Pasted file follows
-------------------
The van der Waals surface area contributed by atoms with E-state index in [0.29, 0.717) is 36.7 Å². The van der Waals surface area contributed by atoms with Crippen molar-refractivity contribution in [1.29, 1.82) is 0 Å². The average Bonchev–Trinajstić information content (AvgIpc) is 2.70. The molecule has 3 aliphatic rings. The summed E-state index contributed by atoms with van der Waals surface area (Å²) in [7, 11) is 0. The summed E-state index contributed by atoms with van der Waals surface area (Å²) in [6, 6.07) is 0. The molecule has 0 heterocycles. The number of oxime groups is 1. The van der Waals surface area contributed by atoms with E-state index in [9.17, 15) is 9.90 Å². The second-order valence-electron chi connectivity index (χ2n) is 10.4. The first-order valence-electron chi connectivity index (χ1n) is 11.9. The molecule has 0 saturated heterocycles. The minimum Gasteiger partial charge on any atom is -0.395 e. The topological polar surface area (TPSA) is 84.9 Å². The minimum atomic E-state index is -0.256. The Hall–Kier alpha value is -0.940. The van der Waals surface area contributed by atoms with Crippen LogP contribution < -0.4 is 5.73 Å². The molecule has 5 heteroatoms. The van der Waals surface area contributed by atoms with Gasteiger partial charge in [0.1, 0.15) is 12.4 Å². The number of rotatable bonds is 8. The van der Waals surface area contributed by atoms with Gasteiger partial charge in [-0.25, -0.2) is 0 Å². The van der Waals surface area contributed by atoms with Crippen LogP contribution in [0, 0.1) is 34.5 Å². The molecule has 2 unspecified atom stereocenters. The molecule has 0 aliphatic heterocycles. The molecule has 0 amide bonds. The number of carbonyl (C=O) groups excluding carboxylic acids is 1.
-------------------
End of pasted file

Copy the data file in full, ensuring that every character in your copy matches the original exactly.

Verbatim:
The van der Waals surface area contributed by atoms with E-state index in [0.29, 0.717) is 36.7 Å². The van der Waals surface area contributed by atoms with Crippen molar-refractivity contribution in [1.29, 1.82) is 0 Å². The average Bonchev–Trinajstić information content (AvgIpc) is 2.70. The molecule has 3 aliphatic rings. The summed E-state index contributed by atoms with van der Waals surface area (Å²) in [7, 11) is 0. The summed E-state index contributed by atoms with van der Waals surface area (Å²) in [6, 6.07) is 0. The molecule has 0 heterocycles. The number of oxime groups is 1. The van der Waals surface area contributed by atoms with E-state index in [9.17, 15) is 9.90 Å². The second-order valence-electron chi connectivity index (χ2n) is 10.4. The first-order valence-electron chi connectivity index (χ1n) is 11.9. The molecule has 0 saturated heterocycles. The minimum Gasteiger partial charge on any atom is -0.395 e. The topological polar surface area (TPSA) is 84.9 Å². The minimum atomic E-state index is -0.256. The Hall–Kier alpha value is -0.940. The van der Waals surface area contributed by atoms with Crippen LogP contribution < -0.4 is 5.73 Å². The molecule has 5 heteroatoms. The van der Waals surface area contributed by atoms with Gasteiger partial charge in [0.1, 0.15) is 12.4 Å². The number of rotatable bonds is 8. The van der Waals surface area contributed by atoms with Gasteiger partial charge in [-0.25, -0.2) is 0 Å². The van der Waals surface area contributed by atoms with Crippen LogP contribution in [0, 0.1) is 34.5 Å². The molecule has 2 unspecified atom stereocenters. The molecule has 0 aliphatic heterocycles. The molecule has 0 amide bonds. The number of carbonyl (C=O) groups excluding carboxylic acids is 1.